The lights will come on in Brooklyn, in an NBA arena, and a new, long-anticipated season will start against a powerful opponent.
There will be emotion, perhaps, but for UConn, most particularly its upper classmen, this is where they live.
"Honestly, it's just a lot of experience," senior Shabazz Napier said. "We understand, we've been through a lot. Ups AND downs. We've seen a lot that a lot of players may not be able to see. We've been through wars that a lot of players have never been through. We understand college basketball, to a certain extent, much better than a lot of other players."
So for seniors such as Napier, Niels Giffey and Tyler Olander, for juniors Ryan Boatright and DeAndre Daniels, the start of a new season, against Maryland at the Barclays Center in Brooklyn on Friday night (ESPN2, 6:30 p.m.), will be exciting, but nothing they haven't experienced.
"Coach tells us, if you're on the floor, you should be a leader," said sophomore Omar Calhoun, "so everyone has something to say and is being vocal and I think it's brought us closer together."
Big stage? UConn seniors have played in a Final Four and won it. Expectations? They don't get any higher than 2011, when Andre Drummond joined the defending champs. Uncertainty? How about a Hall of Fame coach retiring on the eve of a season and a new coach starting out with a seven-month contract? Distractions? They blocked out their tournament ineligibility, swallowed their anger over it, and played each game last season like a championship game, going 20-10.
And down the stretch? UConn played seven overtime games last season and won five. Napier, who scored 55 points in 45 OT minutes last season, expects to be jittery before the game — eager for it to start – and then comes the calm during the storm that could define this seasoned UConn team.
So the Huskies, ranked 18th in the preseason AP Poll, bolstered by freshmen who appear ready to contribute, are steeled by their shared experiences and well equipped to handle whatever comes their way — beginning with the unranked Terrapins, who come off a 25-win season as they transition from the ACC to the Big Ten.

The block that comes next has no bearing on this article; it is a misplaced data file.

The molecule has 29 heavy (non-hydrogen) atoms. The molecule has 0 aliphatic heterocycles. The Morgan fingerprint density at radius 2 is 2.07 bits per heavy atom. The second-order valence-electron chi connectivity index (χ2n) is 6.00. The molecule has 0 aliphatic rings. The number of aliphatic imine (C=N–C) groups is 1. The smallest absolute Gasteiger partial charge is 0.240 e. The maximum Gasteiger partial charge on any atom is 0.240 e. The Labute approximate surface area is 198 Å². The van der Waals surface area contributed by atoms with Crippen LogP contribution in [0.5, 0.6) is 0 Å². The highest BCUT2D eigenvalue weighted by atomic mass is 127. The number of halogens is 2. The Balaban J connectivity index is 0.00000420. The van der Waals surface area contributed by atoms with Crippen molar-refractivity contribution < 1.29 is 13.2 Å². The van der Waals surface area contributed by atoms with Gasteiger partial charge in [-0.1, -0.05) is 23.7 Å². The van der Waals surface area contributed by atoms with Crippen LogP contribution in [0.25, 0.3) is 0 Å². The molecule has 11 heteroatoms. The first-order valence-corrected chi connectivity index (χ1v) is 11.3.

"This will be a good gauge for us," Maryland coach Mark Turgeon said. "It's great for both programs to be part of a game like this, with the visibility. It's a lot better than just playing a cupcake to start the season. "
The country will be watching, and the state, looking for a relief from a desultory UConn football season, will probably be hanging on every Huskies possession from the very beginning. As was the case with the tone-setting win over Michigan State to begin last season, much will be read into this opener.
"We're better off playing a good, solid team," Napier said. "There's no reason to be playing a weaker team at this point, that's not going to tell us how well we're doing."
Maryland lost its starting point guard, Seth Allen, to a fractured foot last week. That prompted Turgeon to play his best scorer, Dez Wells, at point guard. Ballhandling is not his natural role, and facing UConn's high-pressure guards, Napier and Boatright, it will be difficult to avoid turnovers.
"We're not going to be able to run as much," Turgeon said, "but we're still going to be a running team."
In Wells, 6 feet 5, Nick Faust (6-6) and Jake Layman (6-8), Maryland will have a size advantage at the guard/wing matchups over Napier (6-1), Boatright (6-0) and Omar Calhoun (6-5). Ollie usually doesn't hesitate to go to Giffey (6-7) if he sees a better matchup or needs a change in tone.
The three UConn guards accounted for 60.1 percent of the scoring last season, but in the last few games, with Napier and Calhoun hurt, DeAndre Daniels, 6-9, stepped up and showed production from the power-forward spot, where he can stretch the defense with his perimeter play or penetrated.
Now, UConn will begin this season with all four players healthy together, but still looking for a big man to fill the fifth spot. Sophomore Phil Nolan, senior Olander or freshman Amida Brimah could help improve the Huskies' rebounding, which was subpar nearly last season. Maryland, too, is young, but talented up front. Sophomores Charles Mitchell and Shaquille Cleare, 6-9, are their top interior players.
Calhoun and Terrence Samuel, a freshman guard who has been impressive, are Brooklyn kids, so it's a homecoming for them. "Especially as a Husky," Samuel said. "I've dreamed about this day, and it's here."